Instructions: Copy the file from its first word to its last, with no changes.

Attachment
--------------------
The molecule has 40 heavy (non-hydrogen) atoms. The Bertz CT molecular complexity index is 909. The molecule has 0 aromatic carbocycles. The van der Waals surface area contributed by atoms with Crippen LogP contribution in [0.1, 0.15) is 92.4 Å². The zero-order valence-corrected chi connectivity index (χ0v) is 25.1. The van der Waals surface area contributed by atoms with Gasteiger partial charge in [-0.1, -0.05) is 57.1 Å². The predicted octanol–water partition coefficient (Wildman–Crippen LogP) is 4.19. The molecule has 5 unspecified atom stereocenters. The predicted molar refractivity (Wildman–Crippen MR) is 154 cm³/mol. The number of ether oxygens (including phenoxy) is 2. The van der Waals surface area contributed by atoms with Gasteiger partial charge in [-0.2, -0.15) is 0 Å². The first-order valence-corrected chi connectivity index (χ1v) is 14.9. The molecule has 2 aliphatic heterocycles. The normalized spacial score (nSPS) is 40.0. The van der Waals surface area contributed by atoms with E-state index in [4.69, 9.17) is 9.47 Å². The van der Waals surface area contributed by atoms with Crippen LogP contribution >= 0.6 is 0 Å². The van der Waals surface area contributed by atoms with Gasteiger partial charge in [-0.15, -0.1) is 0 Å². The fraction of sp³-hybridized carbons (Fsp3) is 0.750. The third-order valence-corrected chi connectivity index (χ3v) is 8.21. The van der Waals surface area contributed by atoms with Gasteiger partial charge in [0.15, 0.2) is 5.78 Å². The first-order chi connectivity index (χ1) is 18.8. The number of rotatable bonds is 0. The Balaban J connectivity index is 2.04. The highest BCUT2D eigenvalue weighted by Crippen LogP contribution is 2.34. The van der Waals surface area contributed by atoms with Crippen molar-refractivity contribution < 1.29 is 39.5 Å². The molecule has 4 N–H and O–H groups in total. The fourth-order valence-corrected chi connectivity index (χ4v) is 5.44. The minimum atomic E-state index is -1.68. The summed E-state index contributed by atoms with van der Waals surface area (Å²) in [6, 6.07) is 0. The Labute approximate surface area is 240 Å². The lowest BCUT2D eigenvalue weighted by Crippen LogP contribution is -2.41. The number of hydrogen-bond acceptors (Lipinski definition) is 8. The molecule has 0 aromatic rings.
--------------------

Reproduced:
The molecule has 40 heavy (non-hydrogen) atoms. The Bertz CT molecular complexity index is 909. The molecule has 0 aromatic carbocycles. The van der Waals surface area contributed by atoms with Crippen LogP contribution in [0.1, 0.15) is 92.4 Å². The zero-order valence-corrected chi connectivity index (χ0v) is 25.1. The van der Waals surface area contributed by atoms with Gasteiger partial charge in [-0.1, -0.05) is 57.1 Å². The predicted octanol–water partition coefficient (Wildman–Crippen LogP) is 4.19. The molecule has 5 unspecified atom stereocenters. The predicted molar refractivity (Wildman–Crippen MR) is 154 cm³/mol. The number of ether oxygens (including phenoxy) is 2. The van der Waals surface area contributed by atoms with Gasteiger partial charge in [-0.2, -0.15) is 0 Å². The first-order valence-corrected chi connectivity index (χ1v) is 14.9. The molecule has 2 aliphatic heterocycles. The normalized spacial score (nSPS) is 40.0. The van der Waals surface area contributed by atoms with E-state index in [4.69, 9.17) is 9.47 Å². The van der Waals surface area contributed by atoms with Crippen LogP contribution >= 0.6 is 0 Å². The van der Waals surface area contributed by atoms with Gasteiger partial charge in [-0.15, -0.1) is 0 Å². The fraction of sp³-hybridized carbons (Fsp3) is 0.750. The third-order valence-corrected chi connectivity index (χ3v) is 8.21. The van der Waals surface area contributed by atoms with Gasteiger partial charge in [0.15, 0.2) is 5.78 Å². The first-order chi connectivity index (χ1) is 18.8. The number of rotatable bonds is 0. The Balaban J connectivity index is 2.04. The highest BCUT2D eigenvalue weighted by Crippen LogP contribution is 2.34. The van der Waals surface area contributed by atoms with Crippen molar-refractivity contribution < 1.29 is 39.5 Å². The molecule has 4 N–H and O–H groups in total. The fourth-order valence-corrected chi connectivity index (χ4v) is 5.44. The minimum atomic E-state index is -1.68. The summed E-state index contributed by atoms with van der Waals surface area (Å²) in [6, 6.07) is 0. The Labute approximate surface area is 240 Å². The lowest BCUT2D eigenvalue weighted by Crippen LogP contribution is -2.41. The number of hydrogen-bond acceptors (Lipinski definition) is 8. The molecule has 0 aromatic rings.